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Very interesting puzzle, but i have problems when there are a lot of points.

I use brute force, with different conditions.

Of course i understand that there is some tricks, but i donâ€™t see them

Can you help me with direction?

Same issue here. I remove all â€śimpossibleâ€ť combinations of points and check if 4 points make a square with only integer calculations. So i guess the brute force approach is wrong here? (Python3)

yep, i also remove all â€śimpossibleâ€ť combinations (point coordinate<0, point%1!=0)

if value of searching coordinate< coordinate X in massive, break;

and this is not enought.

i think there is some tricky move. or some conditions that can help

(C# but i think there is no difference)

I have troubles understanding the request. What do they mean with â€śin how many ways can the farmer pick 4 distinct positions to form a square?â€ť? Does it mean that if I have already used a position like (2, 3) then I wonâ€™t be able to use it for any other of my squares?

it means that if you used position (2,3) in square, in another square you can also use this point.

if request has conditions like you said maximum of squares in variant where 1750 points was 437.

So I donâ€™t understand what they mean with 4 distinct points, because if I use 4 distinct point to form all the possible squares in the example with 50 points I end up with 187 possible distinct combinations. Can you please help me understand the request maybe with a basic example?

You can reuse pegs but you canâ€™t count the same set of 4 pegs as separate squares by changing the order of the pegs (eg a square using pegs 0,1,2,3 is the same as a square using pegs 3,2,1,0).

Never mind, I had the formula to check if itâ€™s a square messed up It works now

Think about how many points define the remaining square coordinates (more or less) uniquely. Brute-forcing by nesting four loops will definitely be too slow!

If you are stuck on getting the code to run faster after this, it may be helpful to know that it is much faster to determine whether an element is present in certain types of objects than others (O(n) vs O(1)) â€“ so which type of object you store the points in is important. I donâ€™t want to give too much away, but hopefully that should enable you to find the necessary information to solve this puzzle for the larger cases too!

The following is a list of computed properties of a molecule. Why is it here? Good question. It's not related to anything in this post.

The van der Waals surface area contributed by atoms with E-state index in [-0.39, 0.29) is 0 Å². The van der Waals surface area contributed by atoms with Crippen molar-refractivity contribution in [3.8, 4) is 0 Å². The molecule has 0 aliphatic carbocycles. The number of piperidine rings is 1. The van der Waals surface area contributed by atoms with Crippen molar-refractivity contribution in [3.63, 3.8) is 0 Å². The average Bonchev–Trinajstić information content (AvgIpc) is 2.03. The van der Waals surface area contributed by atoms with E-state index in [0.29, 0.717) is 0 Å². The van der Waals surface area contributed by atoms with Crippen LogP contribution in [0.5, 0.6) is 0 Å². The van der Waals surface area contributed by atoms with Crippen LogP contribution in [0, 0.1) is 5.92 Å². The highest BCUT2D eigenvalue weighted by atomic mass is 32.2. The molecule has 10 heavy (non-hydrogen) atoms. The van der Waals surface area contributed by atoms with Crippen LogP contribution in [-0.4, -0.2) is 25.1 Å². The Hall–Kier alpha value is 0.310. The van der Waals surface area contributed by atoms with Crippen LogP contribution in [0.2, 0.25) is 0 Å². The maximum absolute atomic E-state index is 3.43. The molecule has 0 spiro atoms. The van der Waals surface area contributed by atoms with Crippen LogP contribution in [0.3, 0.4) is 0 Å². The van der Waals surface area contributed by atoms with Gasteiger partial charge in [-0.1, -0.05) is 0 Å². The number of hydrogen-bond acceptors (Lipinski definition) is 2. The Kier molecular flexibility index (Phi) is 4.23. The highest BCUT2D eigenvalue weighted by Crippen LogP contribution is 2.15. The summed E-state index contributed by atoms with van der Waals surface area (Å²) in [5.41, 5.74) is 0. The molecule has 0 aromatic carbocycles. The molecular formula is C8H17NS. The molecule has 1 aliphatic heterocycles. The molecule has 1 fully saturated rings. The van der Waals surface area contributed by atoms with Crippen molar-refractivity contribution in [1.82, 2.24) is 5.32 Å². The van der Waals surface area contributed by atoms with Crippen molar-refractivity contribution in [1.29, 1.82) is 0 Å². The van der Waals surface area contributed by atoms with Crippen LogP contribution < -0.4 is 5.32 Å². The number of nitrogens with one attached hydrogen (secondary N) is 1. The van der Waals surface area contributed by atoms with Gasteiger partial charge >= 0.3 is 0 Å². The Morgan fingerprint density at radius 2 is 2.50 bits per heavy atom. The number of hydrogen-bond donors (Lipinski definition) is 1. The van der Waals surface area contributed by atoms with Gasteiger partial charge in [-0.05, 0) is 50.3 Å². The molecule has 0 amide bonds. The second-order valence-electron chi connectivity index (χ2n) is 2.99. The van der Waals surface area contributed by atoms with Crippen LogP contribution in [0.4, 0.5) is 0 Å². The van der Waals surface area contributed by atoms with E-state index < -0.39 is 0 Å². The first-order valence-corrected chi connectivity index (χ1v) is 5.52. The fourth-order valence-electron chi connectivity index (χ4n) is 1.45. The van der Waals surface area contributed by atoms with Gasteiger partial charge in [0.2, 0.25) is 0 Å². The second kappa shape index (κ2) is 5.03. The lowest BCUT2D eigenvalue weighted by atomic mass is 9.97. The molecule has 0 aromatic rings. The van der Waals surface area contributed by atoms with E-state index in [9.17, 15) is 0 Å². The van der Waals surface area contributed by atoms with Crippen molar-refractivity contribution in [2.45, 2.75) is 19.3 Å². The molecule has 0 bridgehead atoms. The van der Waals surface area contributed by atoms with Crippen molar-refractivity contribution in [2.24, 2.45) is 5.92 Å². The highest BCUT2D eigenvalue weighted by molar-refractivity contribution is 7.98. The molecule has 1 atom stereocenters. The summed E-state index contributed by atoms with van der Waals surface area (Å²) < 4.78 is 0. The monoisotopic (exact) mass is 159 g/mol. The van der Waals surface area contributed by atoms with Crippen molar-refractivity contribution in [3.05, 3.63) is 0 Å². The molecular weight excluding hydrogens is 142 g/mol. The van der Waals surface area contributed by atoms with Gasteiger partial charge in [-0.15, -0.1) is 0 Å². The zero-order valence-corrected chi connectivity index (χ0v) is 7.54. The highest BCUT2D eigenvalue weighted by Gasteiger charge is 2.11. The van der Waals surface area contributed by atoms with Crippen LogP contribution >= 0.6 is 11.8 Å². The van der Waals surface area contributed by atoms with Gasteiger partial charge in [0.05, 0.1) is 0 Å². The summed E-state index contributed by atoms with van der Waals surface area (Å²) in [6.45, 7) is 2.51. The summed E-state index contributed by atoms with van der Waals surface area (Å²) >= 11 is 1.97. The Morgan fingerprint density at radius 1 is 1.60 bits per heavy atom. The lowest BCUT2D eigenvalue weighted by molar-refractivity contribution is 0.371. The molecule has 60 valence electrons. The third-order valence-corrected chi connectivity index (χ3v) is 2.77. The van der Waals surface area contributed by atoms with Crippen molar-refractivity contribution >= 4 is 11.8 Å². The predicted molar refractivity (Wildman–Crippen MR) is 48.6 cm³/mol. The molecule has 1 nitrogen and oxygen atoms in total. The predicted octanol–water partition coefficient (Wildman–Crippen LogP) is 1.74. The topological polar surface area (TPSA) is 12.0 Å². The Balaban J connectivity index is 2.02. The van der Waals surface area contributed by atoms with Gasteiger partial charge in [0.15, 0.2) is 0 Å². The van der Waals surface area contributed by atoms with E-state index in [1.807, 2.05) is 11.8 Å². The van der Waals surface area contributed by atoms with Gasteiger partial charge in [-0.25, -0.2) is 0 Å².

Thank you for your advise.

For other seekers one more advise: â€śMake your program easier,delete unnecessary conditionsâ€ť.

I get 6 for that input (numbers are index of the peg in the input):

(0, 1, 3, 4)

(0, 2, 6, 8)

(1, 2, 4, 5)

(1, 3, 5, 7)

(3, 4, 6, 7)

(4, 5, 7, 8)

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6 squares:

```
{X=0,Y=0} {X=1,Y=0} {X=1,Y=1} {X=0,Y=1}
{X=0,Y=0} {X=2,Y=0} {X=2,Y=2} {X=0,Y=2}
{X=0,Y=1} {X=1,Y=1} {X=1,Y=2} {X=0,Y=2}
{X=1,Y=0} {X=2,Y=0} {X=2,Y=1} {X=1,Y=1}
{X=1,Y=0} {X=2,Y=1} {X=1,Y=2} {X=0,Y=1}
{X=1,Y=1} {X=2,Y=1} {X=2,Y=2} {X=1,Y=2}
```

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wow great thanks!

Getting hard time to understand the instructions,

Can someone give a good example of squares count?

For the next input:

9

0 0

0 1

0 2

1 0

1 1

1 2

2 0

2 1

2 2

Does it output 5?

Hey,

currently I using brute force - taking all 4 points combinations (using `2 for loops`

) and checking if they make a square (every combinations is unique).

Of course Iâ€™m getting timeout with 500 points, and suggestion how to solve this puzzle?

Read the comment of Monoterpene and next comment after him

trust me I read all comments before I post

Iâ€™m not sure what you mean by checking all 4-point combinations with 2 for loops â€“ if this is by picking all 2-point combinations (possible at that point) within each of the loops, it seems equivalent to nesting 4 loops. As I hinted at above, you can get away with looping over fewer than 4 points (but still making sure that the other points are in the allowed set).

Apologies if Iâ€™ve misunderstood what you mean.

Which language are you using?